Regarding the need for strength and flexibility training, as well as time crunched schedules, I think that nearly everyone reading is probably facing a similar predicament. I’m personally allergic to the particular vein of boredom encountered at the gym and, when coupled with the price and the commute time here in Tokyo, I avoid it like a fat kid avoids exercise.

    I was wondering if you had seen the the recent NYT article that covers body weight only strength training that can be accomplished in a rather short period of time? It seems to be a really efficient way for cyclists to get nearly all of the physical gains of hitting the gym without the time and monetary commitments, not to mention boredom. It links to the original research, and I though ought it might be worth checking out for time-crunched skinny guys and girls.

  14. Sam findley

    I’ll weigh in on the topic of core/strength training for cyclists. I began training aikido with my daughter about 7 months ago; it’s made a HUGE difference in my flexibility (I can touch my toes!), and core strength (what are those? oh, stomach muscles.). Plus, training in the right martial art, with the right teacher, is great fun for father and daughter (couple of weeks ago I got to say, “OK, kiddo, come punch your daddy.” What fun!). Throwing each other across the room sure beats doing crunches any day of the week. For cyclists, I think that judo, aikido, or jiu jitsu also have the added benefit of some serious drilling in how to fall and break the least possible number of bones.

  15. Keysor

    Interesting and good article… The importance of a good bike fit cannot be overstated for long-term health and fitness. However, everyone is different, and I would think twice about going to a fitter who depended on formulas and a goniometer. For those who prescribe to self-help or don’t have a good fitter nearby, I’d recommend Steve Hogg’s bike fit site:

  16. bigwagon

    Regarding strength and flexibility, I’ve got to believe that improving either or both will change your fit requrements, so the two topics are certainly linked. Given two otherwise identical cyclists, the ideal fit has to be different for one who is strong and flexible compared to one who is relatively weaker and stiffer.

  17. Mike C

    His could come across as a dumb question, but here goes anyway…
    How does running a 10cm stem make a bike twitchy? Is it because the bars are closer to the pivot point? Please enlighten me. Thanks

    1. Author

      Jon: I certainly tried the LeMond system in years past, but my femur is a good deal smaller in proportion to my overall leg length than his. As a result, I couldn’t get a good spin going and couldn’t generate enough power when climbing. LeMond’s system seems bonkers to me unless you actually have proportions identical to his. But hey, if it works for you, dynamite.

      Lyle: Thanks for the kind words. We’re believe we have a duty not just to give you data, but to entertain you. We’ll do our best to keep at it. I’ve run across workouts like the one you reference, but I’m not someone who chases those things, so I can’t say how much it might help. Probably a good deal more than I know.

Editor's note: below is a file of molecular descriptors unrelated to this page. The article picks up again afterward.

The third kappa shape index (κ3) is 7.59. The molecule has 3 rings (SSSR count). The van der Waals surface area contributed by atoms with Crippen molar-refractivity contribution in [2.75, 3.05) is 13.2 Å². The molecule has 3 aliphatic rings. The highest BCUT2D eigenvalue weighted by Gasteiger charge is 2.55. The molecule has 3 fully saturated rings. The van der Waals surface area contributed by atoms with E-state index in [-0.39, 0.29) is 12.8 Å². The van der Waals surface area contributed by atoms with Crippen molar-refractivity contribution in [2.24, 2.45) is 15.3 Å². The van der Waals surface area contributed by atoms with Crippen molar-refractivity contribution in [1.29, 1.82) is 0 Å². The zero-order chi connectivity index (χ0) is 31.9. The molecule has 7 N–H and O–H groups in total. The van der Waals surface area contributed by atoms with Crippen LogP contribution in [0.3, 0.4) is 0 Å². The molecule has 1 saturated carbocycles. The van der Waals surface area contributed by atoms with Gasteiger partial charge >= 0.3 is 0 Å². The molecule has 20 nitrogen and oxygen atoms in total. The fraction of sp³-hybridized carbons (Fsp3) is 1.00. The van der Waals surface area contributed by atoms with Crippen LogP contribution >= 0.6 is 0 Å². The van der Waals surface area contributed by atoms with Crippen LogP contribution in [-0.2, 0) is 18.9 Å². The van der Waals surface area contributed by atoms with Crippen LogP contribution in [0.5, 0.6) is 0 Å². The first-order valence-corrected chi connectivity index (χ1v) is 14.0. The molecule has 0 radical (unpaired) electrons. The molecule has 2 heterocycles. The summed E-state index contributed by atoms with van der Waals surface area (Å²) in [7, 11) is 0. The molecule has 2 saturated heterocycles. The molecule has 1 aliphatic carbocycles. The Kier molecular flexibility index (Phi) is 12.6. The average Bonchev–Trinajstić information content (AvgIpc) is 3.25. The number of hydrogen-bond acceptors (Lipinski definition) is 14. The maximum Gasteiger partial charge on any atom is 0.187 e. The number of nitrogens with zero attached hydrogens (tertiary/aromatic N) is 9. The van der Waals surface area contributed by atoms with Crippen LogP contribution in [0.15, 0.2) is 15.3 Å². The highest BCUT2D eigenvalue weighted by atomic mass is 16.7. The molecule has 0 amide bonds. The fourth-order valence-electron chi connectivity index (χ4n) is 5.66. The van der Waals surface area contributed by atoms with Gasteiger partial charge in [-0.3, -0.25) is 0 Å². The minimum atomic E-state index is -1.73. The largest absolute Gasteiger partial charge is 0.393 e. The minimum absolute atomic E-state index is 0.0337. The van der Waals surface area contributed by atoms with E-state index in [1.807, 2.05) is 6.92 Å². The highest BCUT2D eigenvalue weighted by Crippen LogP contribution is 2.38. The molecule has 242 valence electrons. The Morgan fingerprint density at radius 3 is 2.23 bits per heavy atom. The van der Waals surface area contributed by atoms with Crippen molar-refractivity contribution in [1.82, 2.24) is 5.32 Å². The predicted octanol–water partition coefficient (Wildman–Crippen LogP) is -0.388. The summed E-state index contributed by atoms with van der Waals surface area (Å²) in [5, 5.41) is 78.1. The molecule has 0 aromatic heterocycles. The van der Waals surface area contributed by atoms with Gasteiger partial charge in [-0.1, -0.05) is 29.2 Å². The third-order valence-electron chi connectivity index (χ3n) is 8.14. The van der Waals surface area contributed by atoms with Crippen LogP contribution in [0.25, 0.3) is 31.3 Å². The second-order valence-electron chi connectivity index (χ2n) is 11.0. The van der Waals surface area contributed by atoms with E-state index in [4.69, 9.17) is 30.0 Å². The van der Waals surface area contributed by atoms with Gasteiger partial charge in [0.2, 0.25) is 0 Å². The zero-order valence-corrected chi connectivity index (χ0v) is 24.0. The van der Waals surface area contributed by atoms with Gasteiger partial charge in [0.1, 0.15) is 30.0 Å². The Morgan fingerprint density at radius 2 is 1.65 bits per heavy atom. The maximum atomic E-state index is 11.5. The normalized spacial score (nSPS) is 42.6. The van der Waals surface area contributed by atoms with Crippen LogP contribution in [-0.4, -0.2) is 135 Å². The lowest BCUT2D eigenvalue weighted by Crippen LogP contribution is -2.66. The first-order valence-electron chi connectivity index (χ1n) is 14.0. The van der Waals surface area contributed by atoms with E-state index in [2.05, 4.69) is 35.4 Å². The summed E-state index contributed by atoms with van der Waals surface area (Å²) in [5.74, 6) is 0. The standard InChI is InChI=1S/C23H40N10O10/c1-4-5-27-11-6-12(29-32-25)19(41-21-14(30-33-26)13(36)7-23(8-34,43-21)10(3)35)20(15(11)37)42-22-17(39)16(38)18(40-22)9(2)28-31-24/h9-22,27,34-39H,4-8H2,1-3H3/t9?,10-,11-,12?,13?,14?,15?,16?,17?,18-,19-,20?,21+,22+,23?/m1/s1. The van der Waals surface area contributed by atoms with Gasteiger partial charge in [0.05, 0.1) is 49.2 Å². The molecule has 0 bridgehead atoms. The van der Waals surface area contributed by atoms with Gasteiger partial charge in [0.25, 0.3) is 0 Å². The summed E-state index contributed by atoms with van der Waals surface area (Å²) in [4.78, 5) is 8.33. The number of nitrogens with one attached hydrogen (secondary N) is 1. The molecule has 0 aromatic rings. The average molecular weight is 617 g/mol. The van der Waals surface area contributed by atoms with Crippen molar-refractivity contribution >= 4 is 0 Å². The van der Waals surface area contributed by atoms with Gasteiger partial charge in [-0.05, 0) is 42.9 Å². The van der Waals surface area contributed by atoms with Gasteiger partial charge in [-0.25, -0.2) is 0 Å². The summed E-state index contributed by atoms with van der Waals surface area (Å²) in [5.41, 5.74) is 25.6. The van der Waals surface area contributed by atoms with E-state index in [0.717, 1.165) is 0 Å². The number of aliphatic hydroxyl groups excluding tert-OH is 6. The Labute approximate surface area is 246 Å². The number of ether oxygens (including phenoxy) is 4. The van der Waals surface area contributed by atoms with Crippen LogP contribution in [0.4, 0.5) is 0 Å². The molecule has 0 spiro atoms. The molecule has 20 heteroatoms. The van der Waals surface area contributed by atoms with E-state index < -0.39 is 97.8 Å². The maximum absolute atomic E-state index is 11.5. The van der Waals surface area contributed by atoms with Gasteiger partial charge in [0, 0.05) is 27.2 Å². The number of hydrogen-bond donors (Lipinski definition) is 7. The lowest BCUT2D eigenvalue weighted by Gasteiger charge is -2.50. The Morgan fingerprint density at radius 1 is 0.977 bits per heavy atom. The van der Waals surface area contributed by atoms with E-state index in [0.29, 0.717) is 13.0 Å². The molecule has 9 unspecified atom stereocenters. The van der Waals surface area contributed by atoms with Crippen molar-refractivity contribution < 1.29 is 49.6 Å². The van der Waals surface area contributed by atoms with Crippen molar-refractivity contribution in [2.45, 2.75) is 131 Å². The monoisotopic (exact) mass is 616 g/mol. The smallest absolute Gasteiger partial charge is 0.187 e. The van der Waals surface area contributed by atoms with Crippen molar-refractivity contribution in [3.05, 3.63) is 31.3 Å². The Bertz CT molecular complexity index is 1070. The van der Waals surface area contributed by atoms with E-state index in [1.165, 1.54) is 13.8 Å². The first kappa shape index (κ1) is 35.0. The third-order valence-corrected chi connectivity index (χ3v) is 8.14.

Sam: I love to do a bit of roughhousing with my older son, Philip. He loves for me to pick him up and throw him around. He’s 35 lbs. or so and is right at my limit. I’ve been thinking I should make doing that with him a daily thing.

      Keysor: Who said anything about formulas? If you’re suggesting that Steven worked from some sort of formula you are mistaken. But I will say that a goniometer is a useful tool in the hands of a knowledgeable fitter. As to self-fitting, I think people get a result inferior to what they could do for a friend. So if you’re unqualified to fit your friends, you’re unqualified to fit yourself. I have a great deal of difficulty just making sure I’ve made a review bike conform to my fit. Fitting myself is a recipe for disaster, and I’m pretty knowledgeable.

      Bigwagon: I’ve never experienced that a change in strength changes my fit, but a change in flexibility always changes my fit.

      Mike C: Bingo. As you bring the bar closer to the pivot point, a given bar movement translates to more wheel movement. It also takes weight off the front wheel and as you shift weight from the front wheel to the rear wheel, a bike’s handling will become quicker, more responsive. I’ve learned that I can completely change how a bike handles by changing my fit on that bike, not that the alternate fit would necessarily work for me, but I’ve done it.

  18. MCH

    When I started riding on the road in the late 70s, I read Rodale’s The Custom Bicycle for fitting advice. I still recall the author’s advice that cleats should be positioned such that your toes pointed inward. This would cause your knees to be positioned inwards, thus creating a more aerodynamic position. In the early 80s, a friend attended a USCF coaching clinic taught by the new US coach, Eddie B. The method for setting seat highth was to have the rider sit on the bike without shoes and with his legs dangling. The seat highth was correct when the rider’s heel was exactly the width of Eddie B’s thumb above the pedal cage. Later I learned about the Lemond slam the saddle back method (which Steve Bauer took amazing lengths with his 1993 45* seat angle custom frame).

    Flash forward to today. The european old wive’s tails of fitting have been replaced by empirical research and the science of biomechanics. While I treasure the heritage of cycling, and have fond memories of Columbus SL frames and Campy SR gruppos, I wouldn’t ride one today. Likewise, I won’t rely on fitting advice from this era either.

    Thanks for great insight into the process of state of the art fitting.

  19. jorgensen

    I have a bike that I owned 40 years ago. My placement on the bike has evolved a bit, first I grew 5 cm from when I bought it, now I have shrunk back 3 cm over the decades. Gravity strikes back. I have avoided the wide bar evolution, but could benefit from it perhaps. I long long ago found out on my own that the nose of my saddle needs to be off to the left about 5-7 mm. Just how it is. Sometimes one has to believe in your own observations.